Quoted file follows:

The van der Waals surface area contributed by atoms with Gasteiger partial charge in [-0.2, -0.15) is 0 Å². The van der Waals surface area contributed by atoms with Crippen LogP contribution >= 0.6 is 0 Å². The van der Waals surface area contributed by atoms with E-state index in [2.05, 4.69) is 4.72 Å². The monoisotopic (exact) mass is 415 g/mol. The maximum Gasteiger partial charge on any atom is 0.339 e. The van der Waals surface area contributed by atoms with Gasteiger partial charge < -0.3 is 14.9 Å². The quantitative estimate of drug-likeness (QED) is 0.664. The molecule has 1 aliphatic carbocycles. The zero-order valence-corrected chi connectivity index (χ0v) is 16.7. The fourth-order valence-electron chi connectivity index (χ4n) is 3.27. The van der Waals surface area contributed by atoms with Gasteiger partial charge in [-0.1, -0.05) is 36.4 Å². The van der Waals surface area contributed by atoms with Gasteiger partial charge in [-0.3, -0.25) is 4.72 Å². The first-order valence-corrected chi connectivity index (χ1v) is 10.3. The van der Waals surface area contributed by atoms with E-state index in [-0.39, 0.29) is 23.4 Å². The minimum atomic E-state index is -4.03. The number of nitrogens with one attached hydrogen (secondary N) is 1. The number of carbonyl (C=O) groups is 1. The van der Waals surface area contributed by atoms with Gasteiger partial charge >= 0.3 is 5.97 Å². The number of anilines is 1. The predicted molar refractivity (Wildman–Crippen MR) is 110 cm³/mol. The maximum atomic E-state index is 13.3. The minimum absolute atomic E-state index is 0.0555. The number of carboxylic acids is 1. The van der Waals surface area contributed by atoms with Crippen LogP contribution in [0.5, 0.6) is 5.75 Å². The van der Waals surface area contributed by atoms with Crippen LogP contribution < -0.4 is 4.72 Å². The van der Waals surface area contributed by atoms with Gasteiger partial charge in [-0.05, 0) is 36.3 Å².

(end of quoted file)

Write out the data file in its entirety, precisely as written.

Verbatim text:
The van der Waals surface area contributed by atoms with Gasteiger partial charge in [-0.2, -0.15) is 0 Å². The van der Waals surface area contributed by atoms with Crippen LogP contribution >= 0.6 is 0 Å². The van der Waals surface area contributed by atoms with E-state index in [2.05, 4.69) is 4.72 Å². The monoisotopic (exact) mass is 415 g/mol. The maximum Gasteiger partial charge on any atom is 0.339 e. The van der Waals surface area contributed by atoms with Gasteiger partial charge < -0.3 is 14.9 Å². The quantitative estimate of drug-likeness (QED) is 0.664. The molecule has 1 aliphatic carbocycles. The zero-order valence-corrected chi connectivity index (χ0v) is 16.7. The fourth-order valence-electron chi connectivity index (χ4n) is 3.27. The van der Waals surface area contributed by atoms with Gasteiger partial charge in [-0.1, -0.05) is 36.4 Å². The van der Waals surface area contributed by atoms with Gasteiger partial charge in [-0.3, -0.25) is 4.72 Å². The first-order valence-corrected chi connectivity index (χ1v) is 10.3. The van der Waals surface area contributed by atoms with E-state index in [-0.39, 0.29) is 23.4 Å². The minimum atomic E-state index is -4.03. The number of nitrogens with one attached hydrogen (secondary N) is 1. The number of carbonyl (C=O) groups is 1. The van der Waals surface area contributed by atoms with Gasteiger partial charge >= 0.3 is 5.97 Å². The number of anilines is 1. The predicted molar refractivity (Wildman–Crippen MR) is 110 cm³/mol. The maximum atomic E-state index is 13.3. The minimum absolute atomic E-state index is 0.0555. The number of carboxylic acids is 1. The van der Waals surface area contributed by atoms with Crippen LogP contribution in [0.5, 0.6) is 5.75 Å². The van der Waals surface area contributed by atoms with Crippen LogP contribution < -0.4 is 4.72 Å². The van der Waals surface area contributed by atoms with Gasteiger partial charge in [-0.05, 0) is 36.3 Å².